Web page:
Critics say this is one area of Opus Dei's regime which make it an unhealthy organisation. The Opus Dei Awareness Network (Odan), which runs a website to inform the public about what it says are the group's unsavoury aspects, lists among The Work's questionable practices corporal mortification, aggressive recruitment, a controlling environment, and alienation from family members. Of these, it says corporal mortification is the most shocking practice. It can take many forms - from the small acts of self-denial described by Faehrmann to more extreme methods.

Odan highlights the fact that members are sometimes required to wear a spiked chain around the upper thigh, and to use a cord-like whip to hit their backs or buttocks. Other tasks include the taking of cold showers, and kissing the floor each morning reciting "Serviam," Latin for "I will serve."

Faehrmann points out that the more painful acts of penance would only ever be conducted on advice from a members' spiritual guide. When asked several times if it is something he himself has experienced, he defers answering.

"The most demanding corporal mortification people have to live is in getting out of bed when the alarm goes, eating a little bit less of what they like ... they are the things done day in day out, a way of identifying with sacrifice," he says.

For most criticisms of Opus Dei, Faehrmann has well-prepared answers. To the charge of secrecy, for instance, he points out that he is talking to me, and that the group is listed in the phone book and has a website.

But on the suggestion that Opus Dei seeks to recruit those who will one day be in positions of power, Faehrmann struggles. In Britain, the new Education Secretary, Ruth Kelly, has confirmed her association with Opus Dei.

It is not known whether any New Zealand MPs are members - although a pamphlet on the Glenrowan Centre promises to introduce students to community leaders and Government ministers.

Faehrmann says that rather than celebrate the appointment of a member to a position within the British Cabinet, he is indifferent. "I value the work of a cleaner above that of a head of state, if there's more love of God in the way [the cleaner] lives out his life," says Faehrmann.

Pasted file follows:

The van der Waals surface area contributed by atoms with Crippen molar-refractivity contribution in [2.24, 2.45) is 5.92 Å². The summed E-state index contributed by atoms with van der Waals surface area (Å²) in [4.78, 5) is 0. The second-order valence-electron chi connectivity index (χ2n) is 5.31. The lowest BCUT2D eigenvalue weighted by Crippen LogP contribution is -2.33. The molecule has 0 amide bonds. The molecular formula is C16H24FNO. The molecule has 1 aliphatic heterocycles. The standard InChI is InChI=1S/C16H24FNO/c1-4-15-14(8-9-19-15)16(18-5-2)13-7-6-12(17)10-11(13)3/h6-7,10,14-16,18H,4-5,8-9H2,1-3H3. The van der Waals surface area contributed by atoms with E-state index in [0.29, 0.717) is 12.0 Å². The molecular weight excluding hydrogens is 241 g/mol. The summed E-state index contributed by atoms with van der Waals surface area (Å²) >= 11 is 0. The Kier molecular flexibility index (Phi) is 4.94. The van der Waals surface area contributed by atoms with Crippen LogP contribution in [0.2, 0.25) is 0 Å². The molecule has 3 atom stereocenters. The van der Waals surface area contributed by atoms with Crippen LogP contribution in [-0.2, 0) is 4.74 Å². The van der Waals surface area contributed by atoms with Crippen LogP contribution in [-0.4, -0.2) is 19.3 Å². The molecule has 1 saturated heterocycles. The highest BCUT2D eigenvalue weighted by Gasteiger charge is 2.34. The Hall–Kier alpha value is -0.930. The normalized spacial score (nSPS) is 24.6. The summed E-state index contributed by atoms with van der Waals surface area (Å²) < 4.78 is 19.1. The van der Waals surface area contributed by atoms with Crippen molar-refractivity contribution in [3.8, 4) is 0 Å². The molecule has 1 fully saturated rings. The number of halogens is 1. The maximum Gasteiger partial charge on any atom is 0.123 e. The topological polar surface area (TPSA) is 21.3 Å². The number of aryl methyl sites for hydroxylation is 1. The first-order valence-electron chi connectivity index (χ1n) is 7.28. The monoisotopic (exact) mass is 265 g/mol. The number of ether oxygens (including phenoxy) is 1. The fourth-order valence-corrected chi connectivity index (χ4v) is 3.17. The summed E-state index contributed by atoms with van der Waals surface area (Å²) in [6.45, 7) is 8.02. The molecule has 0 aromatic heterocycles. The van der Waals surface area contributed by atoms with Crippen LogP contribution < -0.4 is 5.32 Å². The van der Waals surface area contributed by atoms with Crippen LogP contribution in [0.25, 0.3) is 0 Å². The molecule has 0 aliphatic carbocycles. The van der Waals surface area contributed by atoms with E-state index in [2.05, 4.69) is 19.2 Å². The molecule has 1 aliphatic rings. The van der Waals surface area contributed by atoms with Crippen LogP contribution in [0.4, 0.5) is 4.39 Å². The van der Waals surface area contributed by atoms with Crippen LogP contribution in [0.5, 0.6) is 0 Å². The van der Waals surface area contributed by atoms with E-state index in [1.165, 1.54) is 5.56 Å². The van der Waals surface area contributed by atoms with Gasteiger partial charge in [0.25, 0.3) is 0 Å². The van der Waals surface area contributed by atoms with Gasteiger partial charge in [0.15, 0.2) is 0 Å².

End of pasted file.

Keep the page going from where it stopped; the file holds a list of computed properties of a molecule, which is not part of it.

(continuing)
When it is pointed out that in New Zealand and around the world, Opus Dei runs halls of residences for students likely to take up professional careers, rather than cleaners, he says that it is a matter of resources. Besides, he says, he has been to an Opus Dei residence for blue collar workers in Rome.

Where Opus Dei will become a growing influence is within the wider Catholic church. As church authorities face an increasingly secular Western society, they can call on a group who fervently believe in Catholic doctrines.

Faehrmann says Opus Dei may be a help for the broader church in the battle against secularism.

Bishop Pat Dunn, the Bishop of Auckland, agrees. "There is always the risk that these movements can become divisive, but that hasn't been my experience with Opus Dei."

Bishop Dunn says he believes the appeal of Opus Dei for some Catholics, especially young people, is its strong messages. "I think in a world of complexity, some people like the simple truths and the time-tested devotional practices of the church. It's like an anchor in quite a busy life."

A winning conspiracy

The Da Vinci Code has become an extravagant success since it was first published in 2003. It has sold more than 17 million copies and is going strong after 98 weeks in American bestseller lists, still ranking third in the New York Times hardback fiction lists. It topped the lists all over Europe and was given a new lease of life with the publication of a lavishly illustrated edition. It has also created a huge demand for previous books by author Dan Brown. His works, including the Code occupy positions 1, 2, 3 and 4 in the British Sunday Times list.
Related Links
 • Odan
 • Opus Dei